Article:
Gathering advised to heed traffic laws, pay taxes and not spit or urinate in public
The Anna Hazare-inspired protests against corruption, entering its ninth day at Freedom Park, appeared to gain further momentum on Wednesday with several organisations and unions using the venue as a platform to voice their concerns before the massive media presence.
Puttappa Nagadi, a farmer from Haveri, said his group had come to highlight the slow progress of the investigations into the 2008 police firing against farmers there. Kaverappa, one of the 50 farmers from Anekal, said they had come here to raise the issue of inadequate compensation offered by the Government during land acquisition for the Peripheral Ring Road.
Too many speakers
As there was a long queue of speakers to address the gathering, many did not get the chance to talk from the dais. “We wanted to address the audience, but because of the long line we could not,” said B.N. Nataraj, president of Karnataka Sanraksha Vedike, a community welfare organisation from Anekal taluk. The 100-strong members of this organisation had to return without voicing their concern.
Volunteers of India Against Corruption (IAC), the group behind the Freedom Park protest, used this platform for larger moral and ethical issues too, asking those gathered to pledge to heed traffic laws, pay taxes on time, and even dissuaded them from spitting or urinating in public.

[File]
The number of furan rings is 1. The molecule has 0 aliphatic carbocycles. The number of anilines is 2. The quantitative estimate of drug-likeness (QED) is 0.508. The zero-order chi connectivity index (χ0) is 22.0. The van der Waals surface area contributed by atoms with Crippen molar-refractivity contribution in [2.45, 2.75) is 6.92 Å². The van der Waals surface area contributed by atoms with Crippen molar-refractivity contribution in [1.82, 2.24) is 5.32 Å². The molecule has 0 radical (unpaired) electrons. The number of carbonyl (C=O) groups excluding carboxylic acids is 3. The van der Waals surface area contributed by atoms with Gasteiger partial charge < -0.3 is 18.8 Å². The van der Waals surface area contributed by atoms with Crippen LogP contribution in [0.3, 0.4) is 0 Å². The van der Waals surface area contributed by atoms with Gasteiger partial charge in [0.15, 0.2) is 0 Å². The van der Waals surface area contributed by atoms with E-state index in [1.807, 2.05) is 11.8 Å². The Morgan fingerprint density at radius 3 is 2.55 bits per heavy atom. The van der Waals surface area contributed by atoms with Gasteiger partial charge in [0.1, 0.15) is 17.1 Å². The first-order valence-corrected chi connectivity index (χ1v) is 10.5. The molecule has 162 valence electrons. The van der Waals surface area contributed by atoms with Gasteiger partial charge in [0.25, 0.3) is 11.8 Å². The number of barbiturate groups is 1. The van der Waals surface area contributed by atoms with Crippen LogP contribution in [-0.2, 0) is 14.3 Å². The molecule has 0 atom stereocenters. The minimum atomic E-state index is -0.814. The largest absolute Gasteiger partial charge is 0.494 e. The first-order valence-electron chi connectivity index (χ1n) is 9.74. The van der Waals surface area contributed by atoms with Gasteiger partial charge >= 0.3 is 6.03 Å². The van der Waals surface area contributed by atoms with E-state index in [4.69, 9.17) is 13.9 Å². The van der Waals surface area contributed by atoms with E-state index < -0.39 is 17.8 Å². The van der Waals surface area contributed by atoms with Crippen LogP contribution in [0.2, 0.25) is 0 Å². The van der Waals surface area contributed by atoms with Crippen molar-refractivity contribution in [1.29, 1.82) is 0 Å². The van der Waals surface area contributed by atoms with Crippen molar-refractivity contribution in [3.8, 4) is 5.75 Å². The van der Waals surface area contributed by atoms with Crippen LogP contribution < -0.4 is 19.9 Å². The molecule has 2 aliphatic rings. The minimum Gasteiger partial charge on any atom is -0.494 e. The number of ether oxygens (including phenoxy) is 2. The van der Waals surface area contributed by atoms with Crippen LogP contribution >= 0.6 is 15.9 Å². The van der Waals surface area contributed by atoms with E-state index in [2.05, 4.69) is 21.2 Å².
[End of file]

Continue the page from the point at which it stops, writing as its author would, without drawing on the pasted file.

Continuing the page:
As was the norm, school and college students were the majority in the protests. Most students had come as a contingent, unfurling banners sponsored by their management.
“This serves as a real-life civics lesson for the students. It is a chance for them to develop patriotism and awareness,” said T. Srinivas, a teacher from Swami Vivekananda Vidyaniketan, Chandapura, who led a march of around 400 high school students.
“We decided to keep the protests subdued in respect of Hazare's health condition,” said Ashwin Mahesh of IAC. He put the number of people who turned up at the park at over 20,000 on Wednesday.
Earlier in the morning, software professionals, students and residents formed a 17-km human chain extending from ITPL in Whitefield to the Sarjapur junction.